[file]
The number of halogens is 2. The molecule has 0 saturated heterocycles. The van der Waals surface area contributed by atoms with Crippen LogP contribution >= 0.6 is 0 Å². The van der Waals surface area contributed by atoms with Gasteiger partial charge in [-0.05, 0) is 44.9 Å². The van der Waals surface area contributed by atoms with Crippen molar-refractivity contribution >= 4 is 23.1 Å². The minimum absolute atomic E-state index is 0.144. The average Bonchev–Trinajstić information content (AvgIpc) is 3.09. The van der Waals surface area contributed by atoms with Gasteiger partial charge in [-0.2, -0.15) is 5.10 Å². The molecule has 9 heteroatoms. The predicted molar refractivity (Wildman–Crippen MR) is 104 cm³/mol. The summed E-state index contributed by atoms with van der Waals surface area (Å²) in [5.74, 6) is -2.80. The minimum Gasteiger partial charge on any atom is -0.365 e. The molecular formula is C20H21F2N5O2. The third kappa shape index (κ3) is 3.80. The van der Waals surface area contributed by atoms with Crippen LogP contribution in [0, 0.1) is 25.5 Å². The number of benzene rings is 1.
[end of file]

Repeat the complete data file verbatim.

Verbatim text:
The number of halogens is 2. The molecule has 0 saturated heterocycles. The van der Waals surface area contributed by atoms with Crippen LogP contribution >= 0.6 is 0 Å². The van der Waals surface area contributed by atoms with Gasteiger partial charge in [-0.05, 0) is 44.9 Å². The van der Waals surface area contributed by atoms with Crippen molar-refractivity contribution >= 4 is 23.1 Å². The minimum absolute atomic E-state index is 0.144. The average Bonchev–Trinajstić information content (AvgIpc) is 3.09. The van der Waals surface area contributed by atoms with Gasteiger partial charge in [-0.2, -0.15) is 5.10 Å². The molecule has 9 heteroatoms. The predicted molar refractivity (Wildman–Crippen MR) is 104 cm³/mol. The summed E-state index contributed by atoms with van der Waals surface area (Å²) in [5.74, 6) is -2.80. The minimum Gasteiger partial charge on any atom is -0.365 e. The molecular formula is C20H21F2N5O2. The third kappa shape index (κ3) is 3.80. The van der Waals surface area contributed by atoms with Crippen LogP contribution in [0, 0.1) is 25.5 Å². The number of benzene rings is 1.